oxidative bouquet

Lemma

oxidative bouquet

Etichetta di dominio

EN

Etichetta grammaticale

n.

Definizione

Bouquet acquired by the wines aged in contact with air. 1

Nota

Only fine wines have the potential to progress from aroma to bouquet; others are said not to age not to “bouquet.” In one case the wines generally come from a warm region and are either naturally high in alcohol or have been fortified by the addition of brandy. Fortification is a method of preserving wine and protecting it from attack by bacteria which would ruin it. As alcohol of 16° to 17° will kill most bacteria, it is no longer necessary to take so much care to keep the wine from contact with oxygen and it can be exposed to air in partially full barrels. This method of storage promotes what is known as oxidative aging. The wine develops an oxidative bouquet, characterized by aldehydic compounds smelling of quince, apple, dried nuts, butter, rancio, and madeira. It is this type of aging that led Pasteur to say “oxygen makes the wine”. And so it is with various Vins Doux Naturels, such as Banyuls, the Picardan used as a base for vermouth, vins de liqueur, mistelles used as a base for aperitifs, port, oloroso, and amontillado sherries, madeira, marsala, Italian Vin Santo, Mavrodaphne from Patras, and many others. Aged in contact with air, these wines become immune to it. Most do not improve in bottle, but neither do they deteriorate after several days in an opened bottle. 2

Contesto

Just as there are two sorts of ageing, there are two types of bouquet: the oxidative bouquet for special wines aged by indepth oxidation based on acetaldehyde and its derivatives and the bouquet of reduction found in premium wines that develops when the wine is kept away from air. 3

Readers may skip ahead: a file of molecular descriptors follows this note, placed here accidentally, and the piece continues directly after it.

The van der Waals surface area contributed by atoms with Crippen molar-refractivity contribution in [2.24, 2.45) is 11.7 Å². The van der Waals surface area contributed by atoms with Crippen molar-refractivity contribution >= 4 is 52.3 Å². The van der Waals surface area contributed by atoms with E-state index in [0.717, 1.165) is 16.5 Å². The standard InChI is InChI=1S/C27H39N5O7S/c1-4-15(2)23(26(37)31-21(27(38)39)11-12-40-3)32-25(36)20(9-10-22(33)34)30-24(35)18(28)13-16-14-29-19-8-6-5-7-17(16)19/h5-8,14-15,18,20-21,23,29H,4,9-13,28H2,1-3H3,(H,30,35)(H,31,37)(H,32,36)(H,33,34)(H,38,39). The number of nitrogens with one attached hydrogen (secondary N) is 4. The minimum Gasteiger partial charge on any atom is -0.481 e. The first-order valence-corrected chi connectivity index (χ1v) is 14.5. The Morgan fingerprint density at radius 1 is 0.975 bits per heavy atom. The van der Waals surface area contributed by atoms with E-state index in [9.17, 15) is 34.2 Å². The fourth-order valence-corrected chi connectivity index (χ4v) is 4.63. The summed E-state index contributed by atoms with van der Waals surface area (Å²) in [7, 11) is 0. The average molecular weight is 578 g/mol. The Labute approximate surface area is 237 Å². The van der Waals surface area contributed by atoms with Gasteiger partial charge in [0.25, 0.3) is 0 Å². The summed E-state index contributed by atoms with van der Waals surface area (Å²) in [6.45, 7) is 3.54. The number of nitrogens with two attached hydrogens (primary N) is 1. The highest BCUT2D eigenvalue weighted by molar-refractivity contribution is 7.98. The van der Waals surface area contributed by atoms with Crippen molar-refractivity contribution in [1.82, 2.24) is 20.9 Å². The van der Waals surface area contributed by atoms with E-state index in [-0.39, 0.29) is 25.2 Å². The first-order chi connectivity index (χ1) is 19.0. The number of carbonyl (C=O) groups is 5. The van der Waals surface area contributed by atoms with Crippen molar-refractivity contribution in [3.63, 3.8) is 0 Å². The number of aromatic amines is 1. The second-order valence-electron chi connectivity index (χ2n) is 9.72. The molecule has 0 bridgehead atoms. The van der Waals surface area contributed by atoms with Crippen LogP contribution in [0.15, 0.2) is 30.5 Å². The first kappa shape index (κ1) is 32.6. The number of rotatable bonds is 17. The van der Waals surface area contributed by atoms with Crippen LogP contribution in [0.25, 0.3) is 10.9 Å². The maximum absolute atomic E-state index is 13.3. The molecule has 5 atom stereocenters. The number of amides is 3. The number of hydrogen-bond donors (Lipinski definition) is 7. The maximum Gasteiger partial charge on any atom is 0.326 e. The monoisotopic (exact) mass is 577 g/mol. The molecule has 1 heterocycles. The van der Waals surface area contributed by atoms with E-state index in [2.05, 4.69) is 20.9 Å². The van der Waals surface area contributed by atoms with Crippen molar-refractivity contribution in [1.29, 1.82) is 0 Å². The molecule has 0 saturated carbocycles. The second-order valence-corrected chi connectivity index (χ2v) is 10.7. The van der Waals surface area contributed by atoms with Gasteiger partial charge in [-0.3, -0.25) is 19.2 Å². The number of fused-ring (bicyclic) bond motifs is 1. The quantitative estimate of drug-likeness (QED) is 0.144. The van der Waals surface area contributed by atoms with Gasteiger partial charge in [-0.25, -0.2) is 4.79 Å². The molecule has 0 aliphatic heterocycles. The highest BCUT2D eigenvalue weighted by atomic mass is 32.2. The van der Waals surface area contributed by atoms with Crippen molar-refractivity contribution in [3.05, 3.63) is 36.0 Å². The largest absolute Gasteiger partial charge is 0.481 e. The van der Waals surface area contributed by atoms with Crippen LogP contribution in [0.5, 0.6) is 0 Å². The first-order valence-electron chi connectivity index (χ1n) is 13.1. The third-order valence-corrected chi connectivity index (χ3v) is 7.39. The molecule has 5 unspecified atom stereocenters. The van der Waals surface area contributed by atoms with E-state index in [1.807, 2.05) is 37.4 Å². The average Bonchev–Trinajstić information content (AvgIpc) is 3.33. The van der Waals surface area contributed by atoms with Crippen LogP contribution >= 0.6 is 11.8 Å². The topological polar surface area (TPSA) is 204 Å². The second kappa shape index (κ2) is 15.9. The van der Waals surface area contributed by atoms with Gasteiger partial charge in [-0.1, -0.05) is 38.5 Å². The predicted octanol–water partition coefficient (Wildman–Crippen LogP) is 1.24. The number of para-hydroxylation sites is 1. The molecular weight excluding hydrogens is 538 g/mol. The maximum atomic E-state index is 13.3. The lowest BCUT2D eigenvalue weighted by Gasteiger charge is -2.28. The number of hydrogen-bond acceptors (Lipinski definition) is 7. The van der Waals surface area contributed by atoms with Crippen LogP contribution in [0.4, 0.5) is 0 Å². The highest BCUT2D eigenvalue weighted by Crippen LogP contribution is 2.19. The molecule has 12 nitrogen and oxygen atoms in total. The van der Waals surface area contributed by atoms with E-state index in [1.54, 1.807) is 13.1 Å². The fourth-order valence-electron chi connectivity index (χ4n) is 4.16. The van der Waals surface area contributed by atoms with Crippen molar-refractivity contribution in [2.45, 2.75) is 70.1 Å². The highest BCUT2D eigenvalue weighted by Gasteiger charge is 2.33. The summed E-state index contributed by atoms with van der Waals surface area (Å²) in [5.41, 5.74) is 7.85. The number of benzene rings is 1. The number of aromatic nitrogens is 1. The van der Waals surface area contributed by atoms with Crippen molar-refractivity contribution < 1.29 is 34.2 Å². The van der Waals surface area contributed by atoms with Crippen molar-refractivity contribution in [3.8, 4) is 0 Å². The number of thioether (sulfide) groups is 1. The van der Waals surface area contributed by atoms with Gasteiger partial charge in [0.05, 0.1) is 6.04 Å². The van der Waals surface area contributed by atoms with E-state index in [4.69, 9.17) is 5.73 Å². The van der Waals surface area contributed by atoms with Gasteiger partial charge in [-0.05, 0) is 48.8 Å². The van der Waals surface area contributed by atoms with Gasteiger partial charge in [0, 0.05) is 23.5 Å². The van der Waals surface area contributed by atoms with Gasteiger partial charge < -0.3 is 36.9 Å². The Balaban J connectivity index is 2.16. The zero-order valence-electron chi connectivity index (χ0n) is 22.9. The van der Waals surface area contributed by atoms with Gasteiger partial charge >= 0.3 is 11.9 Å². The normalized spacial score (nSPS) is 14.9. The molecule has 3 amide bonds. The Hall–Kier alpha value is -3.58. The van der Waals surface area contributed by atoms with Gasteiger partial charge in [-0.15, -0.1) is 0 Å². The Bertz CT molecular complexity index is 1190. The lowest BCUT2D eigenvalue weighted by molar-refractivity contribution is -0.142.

Trascrizione fonetica

[ˈɒksᵻdeɪtɪv buːˈkeɪ], [ˈɑksəˌdeɪdɪv ˈbuːkeɪ] [i:note num

Sinonimi e Antonimi
ND
Abbreviazioni
ND
Etimologia

Oxidative: adjetvive from oxide, "compound of oxygen with another element," 1790, from Fr. oxide (1787), coined by G. de Morveau and A. Lavoisier from ox(ygène) + (ac)ide.

Bouquet: 1716, introduced to English by Lady Mary Montague from Fr. bouquet, originally "little wood", from Picard form of O.Fr. bochet (14c.), dim. of bosco, from M.L. boscus "grove". 5

Etichetta di paese
ND
Ente

Università degli Studi di Genova, Facoltà di Lingue e Letterature Straniere, Corso di Laurea in Teorie e Tecniche della Mediazione Interlinguistica

Data della scheda
Wed Jun 23 09:49:49 2010
Autore

Luna Solidoro, rev. Chiara Barbagianni

Fonti

1 : Peynaud E., Blouin J., The taste of wine: the art and science of wine appreciation, John Wiley & sons, 1996, p. 64.

2 : Peynaud E., Blouin J., The taste of wine: the art and science of wine appreciation, John Wiley & sons, 1996, p. 63.

3 : Peynaud E., Knowing and making wine, John Wiley & sons, United States of America, 1984, p. 251.

4 : http://www.oed.com/, (21/11/2011)

5 : http://www.etymonline.com, (14/05/2010)

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